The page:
Perhaps it's time members of Congress worked up a little 'sweat' of their own working for the American citizenry instead of cuddling up with big business, lobbyists and special interest elitists who don't know the meaning of hard work and sweat running off one's brow.
I'm an Obama supporter, and pretty much lean toward Democratic politicians for the most part. But your comment was crude, vulgar, uncalled for, rude, insulting and demeaning. It only goes to prove how arrogant, calloused, full of themselves and totally disrespectul our so-called 'honorable' elected officials really are. You should be ashamed of yourself! You've just showed your true colors, you contemptible cretin!! The only reason this got posted on Yahoo! was because I couldn't access cbsnews, but I find the stench of your insolence to be a helluva lot more offensive than the "smell" of a few "sweaty tourists"!!! May you rot in Hell, where it's so hot you might even start sweating!!
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Personally, I thought the most embarrassing moment came during the Opening Ceremonies when U.S. President George W. Bush was slumped in his chair, obviously bored with the whole thing, and demonstrating a complete lack of respect for his Chinese hosts, and - once again - humiliating the United States of America. Like the spoiled rich kid that he is, Bush proved that he has no 'class', little integrity and crude, abominable manners.
Thank goodness Bush wasn't there for the spectacular pageantry and beauty of the closing ceremonies. He would have only shamed the American people all over again.18 AnswersOlympics1 decade ago
I woke up this morning with a "bump" under the top eyelid of my left eye. It's annoying - kind of like a pimple. It is painful if I touch it, and bothers me to blink. It almost feels like if I could 'squeeze' it or 'pop' it, it might go away. Is this something to worry about? Should I see an eye doctor? I'm a 64-year-old male. -RKO- 07/21/088 AnswersOptical1 decade ago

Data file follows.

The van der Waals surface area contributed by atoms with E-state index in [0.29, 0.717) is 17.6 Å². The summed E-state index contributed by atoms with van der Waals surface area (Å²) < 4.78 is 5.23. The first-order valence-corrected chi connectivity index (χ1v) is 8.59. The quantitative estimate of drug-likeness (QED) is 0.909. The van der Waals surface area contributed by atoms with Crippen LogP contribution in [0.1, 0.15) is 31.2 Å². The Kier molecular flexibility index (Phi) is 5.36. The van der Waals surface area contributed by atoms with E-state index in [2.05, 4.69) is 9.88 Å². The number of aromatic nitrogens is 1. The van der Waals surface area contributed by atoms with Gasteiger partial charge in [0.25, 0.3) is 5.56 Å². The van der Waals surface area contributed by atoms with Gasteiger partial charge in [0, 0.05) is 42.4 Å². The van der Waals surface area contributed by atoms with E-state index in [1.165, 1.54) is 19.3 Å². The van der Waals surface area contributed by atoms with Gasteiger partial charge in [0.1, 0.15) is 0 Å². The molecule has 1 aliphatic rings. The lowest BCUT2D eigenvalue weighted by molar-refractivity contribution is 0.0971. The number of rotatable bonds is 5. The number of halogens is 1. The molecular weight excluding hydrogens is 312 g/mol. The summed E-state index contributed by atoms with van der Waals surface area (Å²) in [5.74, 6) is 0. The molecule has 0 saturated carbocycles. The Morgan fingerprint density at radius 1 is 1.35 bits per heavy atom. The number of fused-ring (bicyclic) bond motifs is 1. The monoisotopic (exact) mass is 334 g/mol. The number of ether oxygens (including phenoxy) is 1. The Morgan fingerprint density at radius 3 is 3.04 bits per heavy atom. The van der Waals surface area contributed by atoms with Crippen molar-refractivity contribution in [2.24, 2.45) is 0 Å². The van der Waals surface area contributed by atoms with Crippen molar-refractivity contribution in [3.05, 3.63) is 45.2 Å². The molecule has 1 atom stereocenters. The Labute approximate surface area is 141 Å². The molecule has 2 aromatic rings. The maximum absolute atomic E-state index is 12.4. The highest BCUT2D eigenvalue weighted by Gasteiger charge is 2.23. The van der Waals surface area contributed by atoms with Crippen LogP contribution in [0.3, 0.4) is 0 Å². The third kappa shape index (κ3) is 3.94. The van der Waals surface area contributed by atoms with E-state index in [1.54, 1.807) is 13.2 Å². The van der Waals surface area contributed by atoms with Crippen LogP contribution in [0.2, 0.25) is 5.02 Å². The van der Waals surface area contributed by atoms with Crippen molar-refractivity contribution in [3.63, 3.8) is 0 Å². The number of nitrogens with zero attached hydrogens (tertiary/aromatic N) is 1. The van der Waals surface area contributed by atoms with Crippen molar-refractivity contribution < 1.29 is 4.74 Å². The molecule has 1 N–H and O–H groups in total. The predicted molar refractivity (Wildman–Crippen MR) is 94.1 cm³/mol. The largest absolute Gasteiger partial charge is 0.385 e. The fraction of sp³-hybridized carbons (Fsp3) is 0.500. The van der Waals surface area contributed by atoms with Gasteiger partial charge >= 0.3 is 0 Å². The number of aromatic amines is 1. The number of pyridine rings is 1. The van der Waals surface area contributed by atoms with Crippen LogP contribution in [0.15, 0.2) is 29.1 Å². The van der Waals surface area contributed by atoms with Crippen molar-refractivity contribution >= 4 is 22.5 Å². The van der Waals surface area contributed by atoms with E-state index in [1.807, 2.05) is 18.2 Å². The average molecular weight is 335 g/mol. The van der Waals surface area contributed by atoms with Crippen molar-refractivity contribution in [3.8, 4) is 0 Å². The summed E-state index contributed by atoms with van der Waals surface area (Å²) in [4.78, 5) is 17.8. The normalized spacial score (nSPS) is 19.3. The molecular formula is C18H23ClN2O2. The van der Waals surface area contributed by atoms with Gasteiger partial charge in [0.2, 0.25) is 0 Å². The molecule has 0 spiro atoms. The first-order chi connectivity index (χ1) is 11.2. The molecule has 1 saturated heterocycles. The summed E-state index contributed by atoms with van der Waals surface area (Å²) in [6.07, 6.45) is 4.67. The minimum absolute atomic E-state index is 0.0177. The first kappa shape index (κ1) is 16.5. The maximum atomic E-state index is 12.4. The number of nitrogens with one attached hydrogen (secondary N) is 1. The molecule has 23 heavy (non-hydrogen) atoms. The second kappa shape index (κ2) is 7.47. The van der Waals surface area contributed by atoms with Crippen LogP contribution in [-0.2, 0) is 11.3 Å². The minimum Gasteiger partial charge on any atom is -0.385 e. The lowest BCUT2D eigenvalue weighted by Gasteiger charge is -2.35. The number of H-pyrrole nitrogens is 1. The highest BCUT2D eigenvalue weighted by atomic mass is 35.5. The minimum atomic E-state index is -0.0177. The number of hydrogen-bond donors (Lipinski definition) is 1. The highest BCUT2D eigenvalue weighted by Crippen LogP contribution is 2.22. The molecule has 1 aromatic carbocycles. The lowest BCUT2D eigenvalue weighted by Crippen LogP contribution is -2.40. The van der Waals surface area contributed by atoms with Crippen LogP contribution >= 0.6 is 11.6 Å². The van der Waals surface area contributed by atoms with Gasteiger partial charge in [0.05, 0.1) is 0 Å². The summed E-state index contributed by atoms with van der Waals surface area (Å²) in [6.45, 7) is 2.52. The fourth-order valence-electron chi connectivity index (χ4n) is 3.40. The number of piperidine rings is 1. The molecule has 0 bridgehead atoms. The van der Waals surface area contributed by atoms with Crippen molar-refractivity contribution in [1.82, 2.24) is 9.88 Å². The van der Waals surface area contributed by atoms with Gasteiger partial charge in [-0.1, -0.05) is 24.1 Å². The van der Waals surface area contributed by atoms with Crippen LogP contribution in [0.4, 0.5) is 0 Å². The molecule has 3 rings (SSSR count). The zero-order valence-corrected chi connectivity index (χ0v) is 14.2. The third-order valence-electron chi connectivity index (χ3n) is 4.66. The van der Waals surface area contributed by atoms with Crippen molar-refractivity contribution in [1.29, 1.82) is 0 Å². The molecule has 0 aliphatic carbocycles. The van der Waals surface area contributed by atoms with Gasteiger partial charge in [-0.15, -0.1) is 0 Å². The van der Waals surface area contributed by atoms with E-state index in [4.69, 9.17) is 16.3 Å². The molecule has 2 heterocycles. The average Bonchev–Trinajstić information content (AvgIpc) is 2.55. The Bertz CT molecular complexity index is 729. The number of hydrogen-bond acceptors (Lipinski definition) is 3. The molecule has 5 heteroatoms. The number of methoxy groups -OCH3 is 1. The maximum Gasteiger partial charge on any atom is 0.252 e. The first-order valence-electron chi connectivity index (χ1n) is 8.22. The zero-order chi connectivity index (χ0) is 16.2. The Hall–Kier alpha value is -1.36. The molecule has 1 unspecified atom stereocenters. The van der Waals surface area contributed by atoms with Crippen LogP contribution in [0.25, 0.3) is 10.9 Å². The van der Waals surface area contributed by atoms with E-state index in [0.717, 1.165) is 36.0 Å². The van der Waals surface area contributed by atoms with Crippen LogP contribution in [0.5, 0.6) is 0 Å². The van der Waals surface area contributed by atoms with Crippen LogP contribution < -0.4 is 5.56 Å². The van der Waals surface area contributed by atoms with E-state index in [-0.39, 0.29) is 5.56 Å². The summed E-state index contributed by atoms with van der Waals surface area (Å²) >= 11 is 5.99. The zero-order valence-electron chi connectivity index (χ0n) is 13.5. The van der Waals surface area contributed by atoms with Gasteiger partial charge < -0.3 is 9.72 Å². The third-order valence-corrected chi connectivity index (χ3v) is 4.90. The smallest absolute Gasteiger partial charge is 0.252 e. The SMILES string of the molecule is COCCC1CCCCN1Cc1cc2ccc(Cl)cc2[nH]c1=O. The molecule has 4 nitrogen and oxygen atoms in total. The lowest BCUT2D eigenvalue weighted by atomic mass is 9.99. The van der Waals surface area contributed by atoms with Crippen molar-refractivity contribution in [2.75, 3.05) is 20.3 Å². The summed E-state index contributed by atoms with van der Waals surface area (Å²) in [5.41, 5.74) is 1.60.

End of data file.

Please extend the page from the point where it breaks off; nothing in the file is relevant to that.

In February, according to "AARP Bulletin", the U.S. Department of the Treasury's Alcohol and Tobacco Tax and Trade Bureau 'ordered microbrewery owner Vaune Dillman to cease using his...company's bottle cap slogan: 'Try Legal Weed'. His company, Mt. Shasta Brewing Company, is located in Weed, California. Also imprinted on the beer bottle caps is the slogan, "A Friend in Weed...Is a Friend Indeed". The 62-year-old entrepreneur's appeal of the ATTTB's ruling has been denied. A spokesman for the ATTTB said, "Labels must be truthful and accurate and not misleading....[B]ased on those considerations, we...don't find that bottle cap to be acceptable."
Does our government have nothing better to do with its time or our taxpayer dollars than harrass small business owners over such trivial matters?
This is just one more example of how bloated and useless 'big government' has become, and how far government tentacles reach into the lives of private citizens.
This is an outrage! It must stop. -RKO-7 AnswersLaw Enforcement & Police1 decade ago
John McCain favors a $5000 tax credit so that individuals who don't have health insurance at their jobs can buy health insurance.
WHY do the insurance companies have to be involved in our health care solutions? Only because the giant insurance lobby forces politicians to address the issue in that manner so they can reap more obscene profits?
I'd recommend that anyone who can afford to buy health insurance, or who is insured through an employer, continue to pay for health insurance. Then the insurance companies, doctors' offices and hospitals contribute a portion of their egregious profits to a health care fund for all those who cannot afford to buy insurance, or have no coverage through their employers. The poor, the destitute, the under-employed, and the unemployed should be able to walk into any hospital or doctor's office in the nation and get free medical care without insurance paperwork or complexity. If we can afford to spend TRILLIONS on a stupid war, we can get free healthcare9 AnswersElections1 decade ago
Then he adds, "Get over it!" Might he remember that we are a free country and we have every right to disagree, even with decisions made by the Supreme Court? Scalia and his fellow members of the Supreme Court are mere mortal men...they are only human beings, just like the rest of us.
His arrogance, hubris and sloth is showing for all the world to see. Scalia and his group of justices should take into effect that their decisions affect every citizen in this country; he deserves to be a little more respectful as to how many people feel about what they might perceive to be reckless and/or incorrect decisions. -RKO- 04/24/086 AnswersLaw & Ethics1 decade ago